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Garcia v. Flores

Court of Appeals of Texas, Thirteenth District, Corpus Christi-Edinburg

September 26, 2019

AURELIANO GARCIA D/B/A A. GARCIA PRODUCE & TRUCKING, LLC, Appellant,
v.
HUMBERTO FLORES, Appellee.

          On appeal from the County Court at Law No. 5 of Hidalgo County, Texas.

          Before Contreras, Chief Justice and Hinojosa and Tijerina, Justices.

          MEMORANDUM OPINION

          JAIME TIJERINA, Justice.

         Appellant Aureliano Garcia d/b/a A. Garcia Produce & Trucking, LLC ("Garcia") challenges the trial court's denial of his special appearance.[1] By two issues, Garcia contends that appellee Humberto Flores failed to (1) tender jurisdictional evidence to support that the trial court has jurisdiction over him personally and (2) show that Garcia waived his special appearance. We affirm.

         I. Background

         According to Flores's petition, he entered a contract with Garcia to purchase a 2001 Kenworth T800 tractor rig and refrigerated trailer for $65, 000. Flores alleged that Garcia "promised" to work with Flores by providing produce for Flores to haul from Garcia's Hidalgo County Business to Georgia, and Flores would pay for the rig and trailer by making such hauls. Flores claimed that Garcia "ceased, for no good reason, to give [Flores] loads to haul." Flores stated in his petition that he then asked Garcia to give him a nonnegotiable title to the rig, and Garcia refused. According to Flores, "Garcia immediately began efforts to seize and take the subject rig from [him]" even though Flores had made "substantial payments" to Garcia. Flores alleged that his debt to Garcia was only $10, 000. Subsequently, Corzam, L.L.C., a wrecker and towing company (the "towing company"), "seized the subject rig from" Flores in Hidalgo County, Texas.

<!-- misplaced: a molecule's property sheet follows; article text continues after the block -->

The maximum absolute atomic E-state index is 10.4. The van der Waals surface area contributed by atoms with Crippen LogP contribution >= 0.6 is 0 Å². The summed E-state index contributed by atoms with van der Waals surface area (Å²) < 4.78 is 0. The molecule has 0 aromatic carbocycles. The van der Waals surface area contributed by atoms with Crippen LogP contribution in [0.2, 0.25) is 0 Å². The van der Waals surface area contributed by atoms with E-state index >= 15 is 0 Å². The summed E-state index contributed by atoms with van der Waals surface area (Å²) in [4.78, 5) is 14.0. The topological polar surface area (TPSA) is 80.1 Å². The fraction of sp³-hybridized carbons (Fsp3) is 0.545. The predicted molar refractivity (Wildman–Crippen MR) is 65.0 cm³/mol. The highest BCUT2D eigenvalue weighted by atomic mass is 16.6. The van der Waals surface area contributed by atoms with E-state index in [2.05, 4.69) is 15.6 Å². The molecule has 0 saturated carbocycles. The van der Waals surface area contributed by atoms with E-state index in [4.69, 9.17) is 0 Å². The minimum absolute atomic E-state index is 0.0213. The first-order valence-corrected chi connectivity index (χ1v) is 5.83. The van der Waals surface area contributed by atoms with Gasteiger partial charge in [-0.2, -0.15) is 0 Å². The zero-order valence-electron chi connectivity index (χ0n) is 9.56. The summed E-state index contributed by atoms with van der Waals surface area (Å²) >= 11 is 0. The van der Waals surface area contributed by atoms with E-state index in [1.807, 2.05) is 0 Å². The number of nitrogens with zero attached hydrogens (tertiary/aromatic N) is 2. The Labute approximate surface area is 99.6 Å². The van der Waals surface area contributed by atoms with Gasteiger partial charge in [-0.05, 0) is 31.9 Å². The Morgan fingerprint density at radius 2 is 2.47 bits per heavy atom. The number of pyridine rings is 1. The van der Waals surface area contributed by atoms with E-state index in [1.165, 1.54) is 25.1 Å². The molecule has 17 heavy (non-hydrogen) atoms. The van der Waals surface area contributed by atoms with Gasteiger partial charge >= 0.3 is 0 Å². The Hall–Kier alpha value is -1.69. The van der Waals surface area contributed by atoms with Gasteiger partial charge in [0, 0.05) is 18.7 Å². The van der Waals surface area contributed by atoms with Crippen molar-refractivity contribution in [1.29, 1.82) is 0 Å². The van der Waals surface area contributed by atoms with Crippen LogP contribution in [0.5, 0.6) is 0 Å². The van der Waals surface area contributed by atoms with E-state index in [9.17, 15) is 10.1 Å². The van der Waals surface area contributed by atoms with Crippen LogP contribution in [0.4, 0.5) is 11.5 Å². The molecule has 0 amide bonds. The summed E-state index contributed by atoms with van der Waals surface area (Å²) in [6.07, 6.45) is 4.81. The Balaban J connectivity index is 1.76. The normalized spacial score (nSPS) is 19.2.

Flores sued Garcia for breach of contract, breach of duty of good faith and fair dealing, fraud, and intentional infliction of emotional distress. Flores also sued Garcia and the towing company for theft. Garcia filed a special appearance and motion to dismiss for lack of personal jurisdiction denying that he committed any acts in Texas that would bring him under the Texas long-arm statute and claiming that he resides in Georgia. Garcia attached a memorandum in support of his special appearance setting out his arguments regarding his lack of minimum contacts with Texas. Garcia then filed an answer (1) generally denying Flores's allegations, (2) asserting affirmative defenses, and (3) countersuing Flores for breach of contract. Flores filed a general denial and a response to Garcia's motion to dismiss for lack of personal jurisdiction.

         After holding a hearing on Garcia's special appearance and motion to dismiss, the trial court denied both. This appeal followed.

         II. Applicable Law and Standard of Review